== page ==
• War & Politics – The war in Ukraine has struck a global nerve, everyone has an opinion and as this war has shown, your company’s stance matters. Yale University notes that “over 750 companies have publicly announced they are voluntarily curtailing operations in Russia to some degree beyond the bare minimum legally required by international sanctions”. On the flip side, the companies staying find themselves in the “hall of shame” while others consider half-measures to have their cake and eat it too. How your brand acts and communicates on this issue can have real effects. More broadly, the same goes for any political stance your company takes. Taking a stand means ruffling some feathers, you need a plan before that.
  • Cybersecurity – A data breach can happen to anyone and affect thousands, like a recent breach at MetroHealth in Cleveland, Ohio did to nearly 2,000 patients, or millions, like the breach that struck Cash App and affected 8 million users. Is your communications team prepared to restore that sort of lost trust?
  • Employee Activism – Right or wrong, when employees don’t get their way, be it on diversity, pay, time off, benefits, etc., it can become a problem. Look no further than workers at Amazon who won their historic union bid in Staten Island, opening the floodgates with more than 100 other facilities in the US wanting to do the same. Or consider the intense internal (and external) backlash that Netflix faced after releasing comedian Dave Chappelle’s latest special – and the subsequent botched response from their CEO.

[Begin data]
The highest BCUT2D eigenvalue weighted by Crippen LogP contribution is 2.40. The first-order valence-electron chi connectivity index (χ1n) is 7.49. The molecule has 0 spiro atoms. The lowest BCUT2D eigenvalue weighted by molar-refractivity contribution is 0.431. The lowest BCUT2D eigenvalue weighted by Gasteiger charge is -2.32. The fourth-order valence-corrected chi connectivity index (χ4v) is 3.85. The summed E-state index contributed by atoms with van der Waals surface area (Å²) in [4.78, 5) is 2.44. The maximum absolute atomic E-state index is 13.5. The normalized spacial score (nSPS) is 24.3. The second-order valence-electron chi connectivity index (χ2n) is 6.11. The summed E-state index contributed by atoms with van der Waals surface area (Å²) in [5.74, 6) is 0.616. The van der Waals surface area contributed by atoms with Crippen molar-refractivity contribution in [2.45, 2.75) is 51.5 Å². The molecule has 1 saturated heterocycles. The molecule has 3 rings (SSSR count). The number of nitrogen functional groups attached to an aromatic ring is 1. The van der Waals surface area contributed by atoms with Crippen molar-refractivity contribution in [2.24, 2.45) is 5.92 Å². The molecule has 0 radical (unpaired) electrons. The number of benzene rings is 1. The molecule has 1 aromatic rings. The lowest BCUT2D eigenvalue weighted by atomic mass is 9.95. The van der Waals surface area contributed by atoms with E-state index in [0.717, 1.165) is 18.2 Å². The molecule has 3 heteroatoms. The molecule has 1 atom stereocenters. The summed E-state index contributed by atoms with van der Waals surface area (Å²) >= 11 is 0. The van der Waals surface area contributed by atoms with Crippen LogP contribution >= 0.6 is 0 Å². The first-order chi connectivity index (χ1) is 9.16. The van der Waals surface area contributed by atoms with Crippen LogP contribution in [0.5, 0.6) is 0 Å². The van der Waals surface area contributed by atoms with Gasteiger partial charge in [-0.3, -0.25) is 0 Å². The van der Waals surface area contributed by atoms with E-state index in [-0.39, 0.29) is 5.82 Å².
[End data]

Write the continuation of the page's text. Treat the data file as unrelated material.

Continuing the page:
Just take a quick look back at the breadth and scope of some of the listed scenarios. Crises can truly arise from any corner of the globe – and any corner of your organization. Whether it’s organizational miscues, leadership missteps, increased polarization, and beyond, being prepared is the difference between being ahead of the curve and finding yourself perilously behind it.